Wa Di Yo offers a mix of traditional songs adapted and expanded alongside new original works.

“The idea was to bring these songs into the modern era and re-popularize them before they’re lost, a type of cultural preservation in our eyes. The originals are written by Sanba Zao, Steeve Valcourt and Jonas Attis. Most of the songs are in Haitian Kreyol, but the more traditional ones like the prayers have Kreyol mixed with older words from African languages brought over by the slaves.”

The group’s latest singles and video releases (precursors to the next album) speak well for the way that live touring has helped Lakou Mizik’s sound to evolve. While basic issues like maintaining the band’s instruments continue to be a problem but they have managed to tour abroad extensively since the debut album, serving as cultural ambassadors for a rich culture.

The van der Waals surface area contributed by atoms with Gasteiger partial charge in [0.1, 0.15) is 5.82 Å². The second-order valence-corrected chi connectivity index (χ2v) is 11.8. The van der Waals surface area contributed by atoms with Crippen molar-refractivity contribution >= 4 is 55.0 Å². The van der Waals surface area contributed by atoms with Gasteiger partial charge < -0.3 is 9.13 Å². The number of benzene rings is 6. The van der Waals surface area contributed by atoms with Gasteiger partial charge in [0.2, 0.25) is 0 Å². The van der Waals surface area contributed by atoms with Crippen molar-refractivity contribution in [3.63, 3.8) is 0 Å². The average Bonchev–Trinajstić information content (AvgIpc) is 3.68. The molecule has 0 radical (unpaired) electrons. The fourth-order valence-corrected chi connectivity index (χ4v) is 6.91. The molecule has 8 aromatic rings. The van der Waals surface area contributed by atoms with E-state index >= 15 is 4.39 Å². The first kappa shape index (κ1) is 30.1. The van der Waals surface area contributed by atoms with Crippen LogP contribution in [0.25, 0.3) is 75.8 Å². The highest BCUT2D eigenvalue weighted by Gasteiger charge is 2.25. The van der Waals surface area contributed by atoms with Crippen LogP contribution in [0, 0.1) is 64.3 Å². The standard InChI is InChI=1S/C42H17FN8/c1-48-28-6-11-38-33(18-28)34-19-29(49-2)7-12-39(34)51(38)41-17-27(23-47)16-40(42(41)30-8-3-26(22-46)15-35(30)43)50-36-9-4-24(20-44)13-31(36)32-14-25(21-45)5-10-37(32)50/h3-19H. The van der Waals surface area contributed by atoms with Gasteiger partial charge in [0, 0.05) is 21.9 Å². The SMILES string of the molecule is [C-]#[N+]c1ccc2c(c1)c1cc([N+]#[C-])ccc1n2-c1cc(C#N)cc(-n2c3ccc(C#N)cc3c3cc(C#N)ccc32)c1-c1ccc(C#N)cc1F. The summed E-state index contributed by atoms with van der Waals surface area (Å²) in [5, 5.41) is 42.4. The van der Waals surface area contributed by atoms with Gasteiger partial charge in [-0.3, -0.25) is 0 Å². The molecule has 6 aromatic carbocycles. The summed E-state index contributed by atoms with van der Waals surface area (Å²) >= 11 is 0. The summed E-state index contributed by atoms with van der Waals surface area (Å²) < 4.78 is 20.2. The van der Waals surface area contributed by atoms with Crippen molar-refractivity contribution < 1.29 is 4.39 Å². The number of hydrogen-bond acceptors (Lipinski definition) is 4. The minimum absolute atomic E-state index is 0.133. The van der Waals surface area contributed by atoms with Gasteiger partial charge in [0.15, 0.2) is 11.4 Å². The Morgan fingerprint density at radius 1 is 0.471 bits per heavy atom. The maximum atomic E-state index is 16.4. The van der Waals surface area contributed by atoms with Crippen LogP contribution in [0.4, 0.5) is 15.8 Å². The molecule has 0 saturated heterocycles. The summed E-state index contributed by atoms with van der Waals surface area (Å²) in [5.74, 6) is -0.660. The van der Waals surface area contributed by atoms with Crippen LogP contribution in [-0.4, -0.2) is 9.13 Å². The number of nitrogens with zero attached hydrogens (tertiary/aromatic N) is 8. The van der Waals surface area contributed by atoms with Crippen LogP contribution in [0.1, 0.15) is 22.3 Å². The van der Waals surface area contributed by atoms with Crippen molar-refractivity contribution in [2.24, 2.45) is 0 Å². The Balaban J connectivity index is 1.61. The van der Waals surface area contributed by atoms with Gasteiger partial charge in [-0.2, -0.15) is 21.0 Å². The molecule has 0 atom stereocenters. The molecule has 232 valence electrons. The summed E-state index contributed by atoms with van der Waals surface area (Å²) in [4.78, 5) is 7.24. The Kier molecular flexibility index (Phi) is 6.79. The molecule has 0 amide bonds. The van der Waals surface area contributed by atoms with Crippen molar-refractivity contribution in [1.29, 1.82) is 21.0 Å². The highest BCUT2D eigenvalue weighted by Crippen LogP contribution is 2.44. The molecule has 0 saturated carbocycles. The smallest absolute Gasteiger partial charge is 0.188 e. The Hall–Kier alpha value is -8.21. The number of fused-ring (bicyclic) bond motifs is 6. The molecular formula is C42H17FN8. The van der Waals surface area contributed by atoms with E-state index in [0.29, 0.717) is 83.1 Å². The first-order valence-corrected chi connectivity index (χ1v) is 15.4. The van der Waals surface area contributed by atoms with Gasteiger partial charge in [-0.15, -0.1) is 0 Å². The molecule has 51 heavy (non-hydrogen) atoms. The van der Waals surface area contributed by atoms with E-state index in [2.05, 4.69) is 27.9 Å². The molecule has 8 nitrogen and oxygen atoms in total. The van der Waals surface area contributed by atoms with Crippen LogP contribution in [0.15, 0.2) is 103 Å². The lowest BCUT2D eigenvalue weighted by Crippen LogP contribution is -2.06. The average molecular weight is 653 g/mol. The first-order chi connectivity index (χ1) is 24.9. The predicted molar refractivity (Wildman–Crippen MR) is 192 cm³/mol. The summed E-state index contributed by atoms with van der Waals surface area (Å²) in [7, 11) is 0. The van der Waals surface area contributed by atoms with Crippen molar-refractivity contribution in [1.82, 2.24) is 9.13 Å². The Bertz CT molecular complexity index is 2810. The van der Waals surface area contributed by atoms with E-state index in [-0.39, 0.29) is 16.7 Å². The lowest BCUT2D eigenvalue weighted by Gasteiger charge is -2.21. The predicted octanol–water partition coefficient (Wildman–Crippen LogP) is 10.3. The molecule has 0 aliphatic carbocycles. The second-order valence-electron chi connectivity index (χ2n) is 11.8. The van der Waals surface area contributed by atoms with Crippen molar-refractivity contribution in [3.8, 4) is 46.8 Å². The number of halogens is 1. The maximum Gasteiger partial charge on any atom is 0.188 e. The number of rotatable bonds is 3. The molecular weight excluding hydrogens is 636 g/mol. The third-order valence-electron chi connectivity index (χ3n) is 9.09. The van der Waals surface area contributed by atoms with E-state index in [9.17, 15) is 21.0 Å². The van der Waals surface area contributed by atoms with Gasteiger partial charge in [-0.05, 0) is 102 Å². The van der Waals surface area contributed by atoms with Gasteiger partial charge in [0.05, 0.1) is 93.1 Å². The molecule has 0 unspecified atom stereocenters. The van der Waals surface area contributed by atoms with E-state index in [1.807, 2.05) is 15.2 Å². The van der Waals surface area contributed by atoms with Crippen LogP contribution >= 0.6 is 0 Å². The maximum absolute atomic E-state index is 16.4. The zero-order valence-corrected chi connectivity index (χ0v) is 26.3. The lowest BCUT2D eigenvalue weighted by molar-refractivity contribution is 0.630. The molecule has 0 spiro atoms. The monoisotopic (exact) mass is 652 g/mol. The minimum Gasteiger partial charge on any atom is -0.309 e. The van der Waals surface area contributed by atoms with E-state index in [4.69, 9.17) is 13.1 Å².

“Haiti has such a universal mystique surrounding it. In some ways it has served well, but in other ways there is a negative perception of the country that goes back decades before many of Lakou Mizik’s musicians were born, representations of Vodou, ideas about political instability, even the AIDS epidemic. These have all been painted in false, broad strokes that affect the way people see the and interact with Haiti. I always feel that connecting people through music and dance has a positive effect. It peels back the mystery a bit and connects us all in a common language.”


Lakou Mizik (Haiti)

Where: Edmonton Folk Music Festival, Gallagher Park

When: Main Stage, Thursday, Aug. 10, 7:10 p.m.,


Sessions: Friday, Aug. 11 7:30 p.m. Stage 1, and Saturday, Aug. 12 5:45 p.m. Stage 6

Tickets: Single-day passes still available from the box office (780-429-1999)

For complete details see


ROGER LEVESQUE/Edmonton journal – August 10, 2017